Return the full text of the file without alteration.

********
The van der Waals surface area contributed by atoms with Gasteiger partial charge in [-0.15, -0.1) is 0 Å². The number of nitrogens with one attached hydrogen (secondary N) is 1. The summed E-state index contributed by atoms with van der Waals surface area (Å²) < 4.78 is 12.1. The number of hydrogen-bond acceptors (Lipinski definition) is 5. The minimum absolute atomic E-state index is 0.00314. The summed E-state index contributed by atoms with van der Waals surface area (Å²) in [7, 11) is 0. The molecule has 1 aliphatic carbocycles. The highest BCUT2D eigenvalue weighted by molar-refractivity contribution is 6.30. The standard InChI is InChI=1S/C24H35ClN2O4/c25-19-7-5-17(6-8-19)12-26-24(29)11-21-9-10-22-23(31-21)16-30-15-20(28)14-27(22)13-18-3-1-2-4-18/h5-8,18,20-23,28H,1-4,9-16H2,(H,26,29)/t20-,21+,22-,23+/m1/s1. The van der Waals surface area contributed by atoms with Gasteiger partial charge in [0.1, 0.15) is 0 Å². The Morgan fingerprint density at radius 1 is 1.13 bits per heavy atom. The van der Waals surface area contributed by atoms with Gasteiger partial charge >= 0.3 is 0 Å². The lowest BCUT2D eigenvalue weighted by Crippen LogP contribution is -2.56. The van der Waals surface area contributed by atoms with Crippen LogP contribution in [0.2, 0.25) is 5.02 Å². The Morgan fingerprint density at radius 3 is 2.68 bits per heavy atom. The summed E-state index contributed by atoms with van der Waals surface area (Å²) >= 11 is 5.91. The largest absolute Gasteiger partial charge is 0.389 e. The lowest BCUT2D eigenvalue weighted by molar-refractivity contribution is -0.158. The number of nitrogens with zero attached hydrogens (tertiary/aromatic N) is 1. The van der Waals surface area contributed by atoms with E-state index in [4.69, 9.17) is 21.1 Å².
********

The van der Waals surface area contributed by atoms with Gasteiger partial charge in [-0.15, -0.1) is 0 Å². The number of nitrogens with one attached hydrogen (secondary N) is 1. The summed E-state index contributed by atoms with van der Waals surface area (Å²) < 4.78 is 12.1. The number of hydrogen-bond acceptors (Lipinski definition) is 5. The minimum absolute atomic E-state index is 0.00314. The summed E-state index contributed by atoms with van der Waals surface area (Å²) in [7, 11) is 0. The molecule has 1 aliphatic carbocycles. The highest BCUT2D eigenvalue weighted by molar-refractivity contribution is 6.30. The standard InChI is InChI=1S/C24H35ClN2O4/c25-19-7-5-17(6-8-19)12-26-24(29)11-21-9-10-22-23(31-21)16-30-15-20(28)14-27(22)13-18-3-1-2-4-18/h5-8,18,20-23,28H,1-4,9-16H2,(H,26,29)/t20-,21+,22-,23+/m1/s1. The van der Waals surface area contributed by atoms with Gasteiger partial charge in [0.1, 0.15) is 0 Å². The Morgan fingerprint density at radius 1 is 1.13 bits per heavy atom. The van der Waals surface area contributed by atoms with Gasteiger partial charge >= 0.3 is 0 Å². The lowest BCUT2D eigenvalue weighted by Crippen LogP contribution is -2.56. The van der Waals surface area contributed by atoms with Crippen LogP contribution in [0.2, 0.25) is 5.02 Å². The Morgan fingerprint density at radius 3 is 2.68 bits per heavy atom. The summed E-state index contributed by atoms with van der Waals surface area (Å²) >= 11 is 5.91. The largest absolute Gasteiger partial charge is 0.389 e. The lowest BCUT2D eigenvalue weighted by molar-refractivity contribution is -0.158. The number of nitrogens with zero attached hydrogens (tertiary/aromatic N) is 1. The van der Waals surface area contributed by atoms with E-state index in [4.69, 9.17) is 21.1 Å².